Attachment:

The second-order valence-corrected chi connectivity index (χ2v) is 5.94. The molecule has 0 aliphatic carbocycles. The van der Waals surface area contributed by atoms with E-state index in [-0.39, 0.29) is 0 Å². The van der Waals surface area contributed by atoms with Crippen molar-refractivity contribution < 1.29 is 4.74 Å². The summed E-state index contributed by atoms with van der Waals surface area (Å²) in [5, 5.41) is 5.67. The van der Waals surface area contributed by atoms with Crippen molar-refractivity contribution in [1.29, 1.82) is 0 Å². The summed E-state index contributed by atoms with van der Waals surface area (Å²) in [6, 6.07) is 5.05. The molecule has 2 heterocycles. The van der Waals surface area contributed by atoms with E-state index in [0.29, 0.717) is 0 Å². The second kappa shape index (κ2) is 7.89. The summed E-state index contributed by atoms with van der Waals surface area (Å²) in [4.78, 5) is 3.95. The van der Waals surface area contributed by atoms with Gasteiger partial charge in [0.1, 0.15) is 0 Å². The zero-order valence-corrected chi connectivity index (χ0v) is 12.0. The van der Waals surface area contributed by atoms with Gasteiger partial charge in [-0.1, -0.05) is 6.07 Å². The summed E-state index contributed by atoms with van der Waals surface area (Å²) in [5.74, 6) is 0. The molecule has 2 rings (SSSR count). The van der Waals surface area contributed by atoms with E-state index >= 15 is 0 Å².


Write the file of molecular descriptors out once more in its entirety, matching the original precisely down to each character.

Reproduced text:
The second-order valence-corrected chi connectivity index (χ2v) is 5.94. The molecule has 0 aliphatic carbocycles. The van der Waals surface area contributed by atoms with E-state index in [-0.39, 0.29) is 0 Å². The van der Waals surface area contributed by atoms with Crippen molar-refractivity contribution < 1.29 is 4.74 Å². The summed E-state index contributed by atoms with van der Waals surface area (Å²) in [5, 5.41) is 5.67. The van der Waals surface area contributed by atoms with Crippen molar-refractivity contribution in [1.29, 1.82) is 0 Å². The summed E-state index contributed by atoms with van der Waals surface area (Å²) in [6, 6.07) is 5.05. The molecule has 2 heterocycles. The van der Waals surface area contributed by atoms with E-state index in [0.29, 0.717) is 0 Å². The second kappa shape index (κ2) is 7.89. The summed E-state index contributed by atoms with van der Waals surface area (Å²) in [4.78, 5) is 3.95. The van der Waals surface area contributed by atoms with Gasteiger partial charge in [0.1, 0.15) is 0 Å². The zero-order valence-corrected chi connectivity index (χ0v) is 12.0. The van der Waals surface area contributed by atoms with Gasteiger partial charge in [-0.1, -0.05) is 6.07 Å². The summed E-state index contributed by atoms with van der Waals surface area (Å²) in [5.74, 6) is 0. The molecule has 2 rings (SSSR count). The van der Waals surface area contributed by atoms with E-state index >= 15 is 0 Å².